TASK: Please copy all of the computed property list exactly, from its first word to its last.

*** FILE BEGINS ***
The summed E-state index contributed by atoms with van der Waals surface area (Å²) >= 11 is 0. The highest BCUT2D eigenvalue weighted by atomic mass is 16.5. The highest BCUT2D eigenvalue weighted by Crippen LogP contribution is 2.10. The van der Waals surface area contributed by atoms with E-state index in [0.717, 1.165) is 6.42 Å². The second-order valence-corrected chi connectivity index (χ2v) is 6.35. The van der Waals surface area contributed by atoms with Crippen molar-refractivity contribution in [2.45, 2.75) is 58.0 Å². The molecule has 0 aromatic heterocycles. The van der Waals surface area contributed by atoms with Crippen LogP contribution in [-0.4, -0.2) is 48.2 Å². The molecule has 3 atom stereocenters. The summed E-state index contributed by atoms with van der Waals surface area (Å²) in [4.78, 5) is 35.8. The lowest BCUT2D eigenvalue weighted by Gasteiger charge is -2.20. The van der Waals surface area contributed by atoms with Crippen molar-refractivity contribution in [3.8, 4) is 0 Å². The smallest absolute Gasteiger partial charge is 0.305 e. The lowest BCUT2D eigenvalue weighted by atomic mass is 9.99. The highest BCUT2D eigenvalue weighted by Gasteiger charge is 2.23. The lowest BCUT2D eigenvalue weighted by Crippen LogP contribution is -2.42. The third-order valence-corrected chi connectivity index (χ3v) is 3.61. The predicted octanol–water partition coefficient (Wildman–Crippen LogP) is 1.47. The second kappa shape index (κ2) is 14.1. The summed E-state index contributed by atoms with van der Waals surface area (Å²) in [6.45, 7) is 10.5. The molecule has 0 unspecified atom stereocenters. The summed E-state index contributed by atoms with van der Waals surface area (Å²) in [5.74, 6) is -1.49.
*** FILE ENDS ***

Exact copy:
The summed E-state index contributed by atoms with van der Waals surface area (Å²) >= 11 is 0. The highest BCUT2D eigenvalue weighted by atomic mass is 16.5. The highest BCUT2D eigenvalue weighted by Crippen LogP contribution is 2.10. The van der Waals surface area contributed by atoms with E-state index in [0.717, 1.165) is 6.42 Å². The second-order valence-corrected chi connectivity index (χ2v) is 6.35. The van der Waals surface area contributed by atoms with Crippen molar-refractivity contribution in [2.45, 2.75) is 58.0 Å². The molecule has 0 aromatic heterocycles. The van der Waals surface area contributed by atoms with Crippen LogP contribution in [-0.4, -0.2) is 48.2 Å². The molecule has 3 atom stereocenters. The summed E-state index contributed by atoms with van der Waals surface area (Å²) in [4.78, 5) is 35.8. The lowest BCUT2D eigenvalue weighted by Gasteiger charge is -2.20. The van der Waals surface area contributed by atoms with Crippen molar-refractivity contribution in [3.8, 4) is 0 Å². The smallest absolute Gasteiger partial charge is 0.305 e. The lowest BCUT2D eigenvalue weighted by atomic mass is 9.99. The highest BCUT2D eigenvalue weighted by Gasteiger charge is 2.23. The lowest BCUT2D eigenvalue weighted by Crippen LogP contribution is -2.42. The third-order valence-corrected chi connectivity index (χ3v) is 3.61. The predicted octanol–water partition coefficient (Wildman–Crippen LogP) is 1.47. The second kappa shape index (κ2) is 14.1. The summed E-state index contributed by atoms with van der Waals surface area (Å²) in [6.45, 7) is 10.5. The molecule has 0 unspecified atom stereocenters. The summed E-state index contributed by atoms with van der Waals surface area (Å²) in [5.74, 6) is -1.49.